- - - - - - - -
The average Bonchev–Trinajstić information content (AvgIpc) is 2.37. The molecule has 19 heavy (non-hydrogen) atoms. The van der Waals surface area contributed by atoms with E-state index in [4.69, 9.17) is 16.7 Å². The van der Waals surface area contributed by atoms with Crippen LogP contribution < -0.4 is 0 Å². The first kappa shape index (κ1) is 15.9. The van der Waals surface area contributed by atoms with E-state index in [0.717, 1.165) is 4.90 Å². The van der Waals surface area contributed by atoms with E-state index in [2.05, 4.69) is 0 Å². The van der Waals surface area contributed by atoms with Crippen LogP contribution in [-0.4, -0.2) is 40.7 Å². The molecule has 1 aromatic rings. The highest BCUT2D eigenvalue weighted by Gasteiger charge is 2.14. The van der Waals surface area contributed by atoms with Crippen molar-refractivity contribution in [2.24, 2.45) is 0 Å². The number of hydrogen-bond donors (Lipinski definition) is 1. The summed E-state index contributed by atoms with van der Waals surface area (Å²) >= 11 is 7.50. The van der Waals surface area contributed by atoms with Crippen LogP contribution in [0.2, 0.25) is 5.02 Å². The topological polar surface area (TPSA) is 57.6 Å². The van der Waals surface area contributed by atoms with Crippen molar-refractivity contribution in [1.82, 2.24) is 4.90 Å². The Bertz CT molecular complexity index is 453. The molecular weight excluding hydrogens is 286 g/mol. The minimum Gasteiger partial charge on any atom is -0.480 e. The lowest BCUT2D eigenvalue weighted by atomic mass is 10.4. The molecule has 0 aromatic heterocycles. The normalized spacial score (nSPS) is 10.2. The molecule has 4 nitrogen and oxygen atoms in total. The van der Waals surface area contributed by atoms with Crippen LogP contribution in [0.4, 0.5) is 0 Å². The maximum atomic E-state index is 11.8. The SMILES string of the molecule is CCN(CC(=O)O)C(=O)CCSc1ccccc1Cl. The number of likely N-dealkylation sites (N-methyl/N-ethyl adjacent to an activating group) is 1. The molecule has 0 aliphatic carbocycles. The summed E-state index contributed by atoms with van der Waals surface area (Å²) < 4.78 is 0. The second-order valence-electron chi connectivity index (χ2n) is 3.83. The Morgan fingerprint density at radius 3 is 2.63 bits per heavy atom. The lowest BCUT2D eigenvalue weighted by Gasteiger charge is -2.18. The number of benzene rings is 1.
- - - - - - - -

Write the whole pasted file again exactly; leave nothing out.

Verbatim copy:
The average Bonchev–Trinajstić information content (AvgIpc) is 2.37. The molecule has 19 heavy (non-hydrogen) atoms. The van der Waals surface area contributed by atoms with E-state index in [4.69, 9.17) is 16.7 Å². The van der Waals surface area contributed by atoms with Crippen LogP contribution < -0.4 is 0 Å². The first kappa shape index (κ1) is 15.9. The van der Waals surface area contributed by atoms with E-state index in [0.717, 1.165) is 4.90 Å². The van der Waals surface area contributed by atoms with E-state index in [2.05, 4.69) is 0 Å². The van der Waals surface area contributed by atoms with Crippen LogP contribution in [-0.4, -0.2) is 40.7 Å². The molecule has 1 aromatic rings. The highest BCUT2D eigenvalue weighted by Gasteiger charge is 2.14. The van der Waals surface area contributed by atoms with Crippen molar-refractivity contribution in [2.24, 2.45) is 0 Å². The number of hydrogen-bond donors (Lipinski definition) is 1. The summed E-state index contributed by atoms with van der Waals surface area (Å²) >= 11 is 7.50. The van der Waals surface area contributed by atoms with Crippen LogP contribution in [0.2, 0.25) is 5.02 Å². The topological polar surface area (TPSA) is 57.6 Å². The van der Waals surface area contributed by atoms with Crippen molar-refractivity contribution in [1.82, 2.24) is 4.90 Å². The Bertz CT molecular complexity index is 453. The molecular weight excluding hydrogens is 286 g/mol. The minimum Gasteiger partial charge on any atom is -0.480 e. The lowest BCUT2D eigenvalue weighted by atomic mass is 10.4. The molecule has 0 aromatic heterocycles. The normalized spacial score (nSPS) is 10.2. The molecule has 4 nitrogen and oxygen atoms in total. The van der Waals surface area contributed by atoms with Crippen LogP contribution in [0.4, 0.5) is 0 Å². The maximum atomic E-state index is 11.8. The SMILES string of the molecule is CCN(CC(=O)O)C(=O)CCSc1ccccc1Cl. The number of likely N-dealkylation sites (N-methyl/N-ethyl adjacent to an activating group) is 1. The molecule has 0 aliphatic carbocycles. The summed E-state index contributed by atoms with van der Waals surface area (Å²) < 4.78 is 0. The second-order valence-electron chi connectivity index (χ2n) is 3.83. The Morgan fingerprint density at radius 3 is 2.63 bits per heavy atom. The lowest BCUT2D eigenvalue weighted by Gasteiger charge is -2.18. The number of benzene rings is 1.